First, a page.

||This biographical article needs additional citations for verification. (June 2007)|
Hawkes in 2006
|Born||July 14, 1950|
|Education||B.Sc., B.Ed. (Mount Allison University)
M.Div., D.Min. (University of Trinity College)
|Church||Metropolitan Community Church|
|Congregations served||Metropolitan Community Church of Toronto|
Brent Hawkes, CM (born July 14, 1950) is a Canadian clergyman. Since 1977, he has served as senior pastor of Metropolitan Community Church of Toronto for LGBT parishioners, and is one of Canada's leading gay rights activists.
Religious career and activism
His church serves as a faith community for about 575 congregants at regular Sunday worship. Hawkes also presides over the Metropolitan Community Church of Toronto Christmas Eve Service, which is held at Roy Thomson Hall.
He has served on the advisory committee of PrideVision TV, and served on the board of directors for "EGALE". In addition to his advocacy work on LGBT issues, he has supported anti-racist initiatives, drawn attention to poverty and poor housing, and advocated the ordination of female priests. In addition to his pastoral work, Hawkes is a member of the UFMCC Strategic Growth Initiative.
On January 14, 2001, Hawkes gained national attention by performing a wedding ceremony for two same-sex couples at the Metropolitan Community Church. Although city clerks would not issue marriage licenses for same-sex marriages at this time, Hawkes employed the alternative provided in Ontario law for regular church attendees to publish official banns for three consecutive weeks, and thereby conducted a legal marriage without requiring prior government permission[dead link]. In the spirit of the banns as a public opportunity for interested parties to raise legal objections, the church also issued a press release in late 2000 announcing its intentions. The government of Jean Chrétien did not endorse the marriages, although Governor-General Adrienne Clarkson sent a personal letter of support. The city clerk refused to register the record of marriage, leading to a court battle. On July 12, 2002, the Ontario Superior Court of Justice ruled that the marriages performed by Hawkes in January 2001 were legal, but stayed its decision pending a possible appeal, and on June 10, 2003, the Court of Appeal for Ontario declared the common law definition of marriage as "invalid to the extent that it refers to “one man and one woman” [Halpern et al. v. The Attorney General of Canada et al.], immediately striking down all barriers against same-sex marriage in the province.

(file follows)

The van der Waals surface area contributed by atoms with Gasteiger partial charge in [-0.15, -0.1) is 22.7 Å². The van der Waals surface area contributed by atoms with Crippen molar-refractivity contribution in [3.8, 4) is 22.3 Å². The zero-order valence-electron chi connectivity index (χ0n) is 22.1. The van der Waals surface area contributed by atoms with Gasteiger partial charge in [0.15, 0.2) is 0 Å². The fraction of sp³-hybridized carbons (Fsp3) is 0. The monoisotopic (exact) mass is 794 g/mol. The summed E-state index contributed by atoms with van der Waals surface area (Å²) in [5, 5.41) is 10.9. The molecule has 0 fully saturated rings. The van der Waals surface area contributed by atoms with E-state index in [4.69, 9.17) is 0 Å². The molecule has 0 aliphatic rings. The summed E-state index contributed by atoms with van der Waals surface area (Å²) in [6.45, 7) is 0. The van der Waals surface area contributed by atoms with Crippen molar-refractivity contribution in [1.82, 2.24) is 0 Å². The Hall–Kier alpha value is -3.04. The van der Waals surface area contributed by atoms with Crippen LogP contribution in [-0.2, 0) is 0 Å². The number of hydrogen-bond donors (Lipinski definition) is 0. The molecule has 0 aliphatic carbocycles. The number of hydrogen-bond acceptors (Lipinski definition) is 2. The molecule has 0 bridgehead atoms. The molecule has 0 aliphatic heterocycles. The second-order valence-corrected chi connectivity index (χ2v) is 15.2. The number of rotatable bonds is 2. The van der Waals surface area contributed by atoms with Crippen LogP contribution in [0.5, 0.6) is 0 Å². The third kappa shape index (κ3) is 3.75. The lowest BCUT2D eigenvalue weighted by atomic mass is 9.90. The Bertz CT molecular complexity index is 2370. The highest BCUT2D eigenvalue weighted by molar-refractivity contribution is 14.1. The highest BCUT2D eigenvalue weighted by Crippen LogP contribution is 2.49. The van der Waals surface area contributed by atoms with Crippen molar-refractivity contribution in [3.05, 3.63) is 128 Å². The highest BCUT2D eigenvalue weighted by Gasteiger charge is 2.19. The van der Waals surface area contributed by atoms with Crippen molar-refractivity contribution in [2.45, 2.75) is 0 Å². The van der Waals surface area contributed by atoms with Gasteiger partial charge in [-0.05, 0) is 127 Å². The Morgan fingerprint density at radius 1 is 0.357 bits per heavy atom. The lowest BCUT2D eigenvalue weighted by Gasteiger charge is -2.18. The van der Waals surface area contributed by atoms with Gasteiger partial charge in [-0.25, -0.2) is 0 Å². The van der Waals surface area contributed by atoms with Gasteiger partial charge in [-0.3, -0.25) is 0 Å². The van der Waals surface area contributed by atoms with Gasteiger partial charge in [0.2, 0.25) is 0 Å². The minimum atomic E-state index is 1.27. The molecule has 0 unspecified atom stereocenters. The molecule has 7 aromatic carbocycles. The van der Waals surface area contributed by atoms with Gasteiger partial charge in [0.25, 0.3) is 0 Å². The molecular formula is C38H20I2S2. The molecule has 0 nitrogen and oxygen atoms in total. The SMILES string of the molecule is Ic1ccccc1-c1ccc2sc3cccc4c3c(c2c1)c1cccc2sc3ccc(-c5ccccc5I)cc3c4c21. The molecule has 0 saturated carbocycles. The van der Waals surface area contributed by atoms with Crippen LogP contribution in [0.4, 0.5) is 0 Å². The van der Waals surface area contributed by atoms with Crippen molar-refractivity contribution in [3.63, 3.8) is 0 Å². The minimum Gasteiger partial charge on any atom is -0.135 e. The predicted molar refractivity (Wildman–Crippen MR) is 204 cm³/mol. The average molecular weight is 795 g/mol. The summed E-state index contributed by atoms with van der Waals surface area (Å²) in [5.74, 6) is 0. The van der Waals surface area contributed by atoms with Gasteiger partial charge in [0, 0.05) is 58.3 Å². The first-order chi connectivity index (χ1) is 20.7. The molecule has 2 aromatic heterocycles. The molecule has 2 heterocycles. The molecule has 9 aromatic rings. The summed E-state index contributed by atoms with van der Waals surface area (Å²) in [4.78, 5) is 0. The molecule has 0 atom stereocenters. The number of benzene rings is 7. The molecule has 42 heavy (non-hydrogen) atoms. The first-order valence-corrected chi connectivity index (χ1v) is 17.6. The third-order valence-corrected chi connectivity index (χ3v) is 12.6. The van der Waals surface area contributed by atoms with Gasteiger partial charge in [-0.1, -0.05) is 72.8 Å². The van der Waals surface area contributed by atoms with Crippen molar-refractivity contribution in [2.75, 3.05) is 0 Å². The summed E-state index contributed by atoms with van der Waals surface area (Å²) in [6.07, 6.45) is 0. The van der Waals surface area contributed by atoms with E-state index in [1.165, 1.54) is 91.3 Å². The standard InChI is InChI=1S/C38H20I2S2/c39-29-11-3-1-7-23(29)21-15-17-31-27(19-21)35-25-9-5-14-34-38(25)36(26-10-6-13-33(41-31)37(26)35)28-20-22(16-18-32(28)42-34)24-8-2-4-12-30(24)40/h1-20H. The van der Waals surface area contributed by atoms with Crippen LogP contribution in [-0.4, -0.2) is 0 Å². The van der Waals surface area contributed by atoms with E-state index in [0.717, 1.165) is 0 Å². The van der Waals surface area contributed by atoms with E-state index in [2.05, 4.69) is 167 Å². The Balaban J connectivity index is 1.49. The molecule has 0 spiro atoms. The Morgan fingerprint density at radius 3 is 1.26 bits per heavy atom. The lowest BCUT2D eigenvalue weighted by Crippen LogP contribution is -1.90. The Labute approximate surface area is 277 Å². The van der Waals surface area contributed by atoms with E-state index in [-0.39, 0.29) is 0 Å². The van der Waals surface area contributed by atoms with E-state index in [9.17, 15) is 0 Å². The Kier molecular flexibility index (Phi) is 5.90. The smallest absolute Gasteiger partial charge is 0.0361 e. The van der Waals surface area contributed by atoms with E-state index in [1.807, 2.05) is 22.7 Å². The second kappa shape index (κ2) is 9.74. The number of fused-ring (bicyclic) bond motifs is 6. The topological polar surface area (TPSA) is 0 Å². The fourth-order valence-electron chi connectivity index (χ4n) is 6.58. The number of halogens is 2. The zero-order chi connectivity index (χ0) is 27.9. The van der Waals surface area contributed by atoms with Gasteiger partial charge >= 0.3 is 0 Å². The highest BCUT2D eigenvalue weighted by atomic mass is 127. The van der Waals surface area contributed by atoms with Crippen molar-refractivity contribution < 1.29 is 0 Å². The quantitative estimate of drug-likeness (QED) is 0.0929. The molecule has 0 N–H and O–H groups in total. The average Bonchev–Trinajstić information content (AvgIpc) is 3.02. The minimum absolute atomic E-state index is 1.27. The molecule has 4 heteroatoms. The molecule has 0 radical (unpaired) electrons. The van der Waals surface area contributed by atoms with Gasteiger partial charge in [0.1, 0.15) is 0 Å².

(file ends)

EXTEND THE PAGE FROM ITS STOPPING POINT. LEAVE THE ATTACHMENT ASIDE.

Hawkes was the officiant at the state funeral of Jack Layton, Leader of Canada's Official Opposition and head of the NDP, on August 27, 2011 at Roy Thomson Hall. A fellow New Democrat, he spoke highly of Layton who had touched millions of Canadians with his sudden death. In the end, he thanked Jack Layton for his work with the gay community and HIV/AIDS, issues the NDP leader had championed when they were not popular.
Hawkes briefly entered political life in the mid-1990s. In the Ontario provincial election of 1995, Hawkes ran as a candidate of the social-democratic New Democratic Party of Ontario in the riding of St. George—St. David, which has a large GLBT community. Running in protest against the Bob Rae government's handling of the failed Equality Rights Statute Amendment Act of 1994, he finished a strong third with 9,672 votes — less than one thousand votes behind the winner, Progressive Conservative Al Leach. Hawkes's strong showing played a major role in defeating incumbent Liberal Tim Murphy.
Born into a Baptist family, Hawkes has Bachelor of Science (1972) and Bachelor of Education (1973) degrees from Mount Allison University, and Master of Divinity (1986) and Doctor of Ministry (2001) degrees from Trinity College, an Anglican institution at the University of Toronto.
Hawkes lives in Toronto with John Sproule, his partner of more than twenty years. They married on March 7, 2006.
- 1994 - City of Toronto Award of Merit
- 1995 - Global Citizen Award from the United Nations Toronto Association
- Distinguished Service Award from the Metropolitan Community Church presented by the denomination's founder, Rev. Troy Perry
- June 29, 2007 - appointed by Governor General Michaëlle Jean as a member to the Order of Canada
- September 16, 2009 - New Brunswick Human Rights Commission's Pioneer of Human Rights Award[dead link].
||This article includes a list of references, but its sources remain unclear because it has insufficient inline citations. (March 2009)|
- Brent Hawkes biography from the Metropolitan Community Church of Toronto.
- Nancy Nicol (2006). The End of Second Class. Event occurs at 0:00:14. "I present to you Elaine Vautour, Anne Vautour, Joe Varnell, Kevin Bourassa: partners in life, duly married in the eyes of God, and in accordance with the laws of our land."
- Record of marriage, signed by Rev. Hawkes, for one of the same-sex couples married. Note the preprinted "Banns No."
- Court of Appeal for Ontario
- Bradshaw, James (24 August 2011). "A month in the works, Layton’s funeral meant to inspire". The Globe and Mail (Toronto ON). Retrieved 25 August 2011.
- "Rev. Brent Hawkes receives honorary degree for LGBT social activism". File: York's Daily Bulletin online at YorkU.ca. 22 October 2009. Accessed 30 October 2009.
- General Announces New Appointments to the Order of Canada, June 29, 2007